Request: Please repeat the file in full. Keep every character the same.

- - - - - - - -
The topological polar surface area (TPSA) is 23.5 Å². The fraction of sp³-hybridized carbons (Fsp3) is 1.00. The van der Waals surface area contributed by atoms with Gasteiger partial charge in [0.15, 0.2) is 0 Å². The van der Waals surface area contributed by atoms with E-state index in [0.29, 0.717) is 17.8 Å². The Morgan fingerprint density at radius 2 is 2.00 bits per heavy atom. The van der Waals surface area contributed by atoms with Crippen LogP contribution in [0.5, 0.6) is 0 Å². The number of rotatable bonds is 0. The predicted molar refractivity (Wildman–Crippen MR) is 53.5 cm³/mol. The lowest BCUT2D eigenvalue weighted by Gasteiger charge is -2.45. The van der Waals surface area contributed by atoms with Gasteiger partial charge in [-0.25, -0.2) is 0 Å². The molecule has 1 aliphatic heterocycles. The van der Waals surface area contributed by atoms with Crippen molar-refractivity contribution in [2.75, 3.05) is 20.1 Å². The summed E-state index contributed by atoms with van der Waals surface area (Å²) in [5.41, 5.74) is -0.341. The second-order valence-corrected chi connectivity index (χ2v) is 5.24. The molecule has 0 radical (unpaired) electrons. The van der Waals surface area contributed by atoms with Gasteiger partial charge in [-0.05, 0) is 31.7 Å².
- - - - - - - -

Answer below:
The topological polar surface area (TPSA) is 23.5 Å². The fraction of sp³-hybridized carbons (Fsp3) is 1.00. The van der Waals surface area contributed by atoms with Gasteiger partial charge in [0.15, 0.2) is 0 Å². The van der Waals surface area contributed by atoms with E-state index in [0.29, 0.717) is 17.8 Å². The Morgan fingerprint density at radius 2 is 2.00 bits per heavy atom. The van der Waals surface area contributed by atoms with Crippen LogP contribution in [0.5, 0.6) is 0 Å². The number of rotatable bonds is 0. The predicted molar refractivity (Wildman–Crippen MR) is 53.5 cm³/mol. The lowest BCUT2D eigenvalue weighted by Gasteiger charge is -2.45. The van der Waals surface area contributed by atoms with Gasteiger partial charge in [-0.25, -0.2) is 0 Å². The molecule has 1 aliphatic heterocycles. The van der Waals surface area contributed by atoms with Crippen molar-refractivity contribution in [2.75, 3.05) is 20.1 Å². The summed E-state index contributed by atoms with van der Waals surface area (Å²) in [5.41, 5.74) is -0.341. The second-order valence-corrected chi connectivity index (χ2v) is 5.24. The molecule has 0 radical (unpaired) electrons. The van der Waals surface area contributed by atoms with Gasteiger partial charge in [-0.05, 0) is 31.7 Å².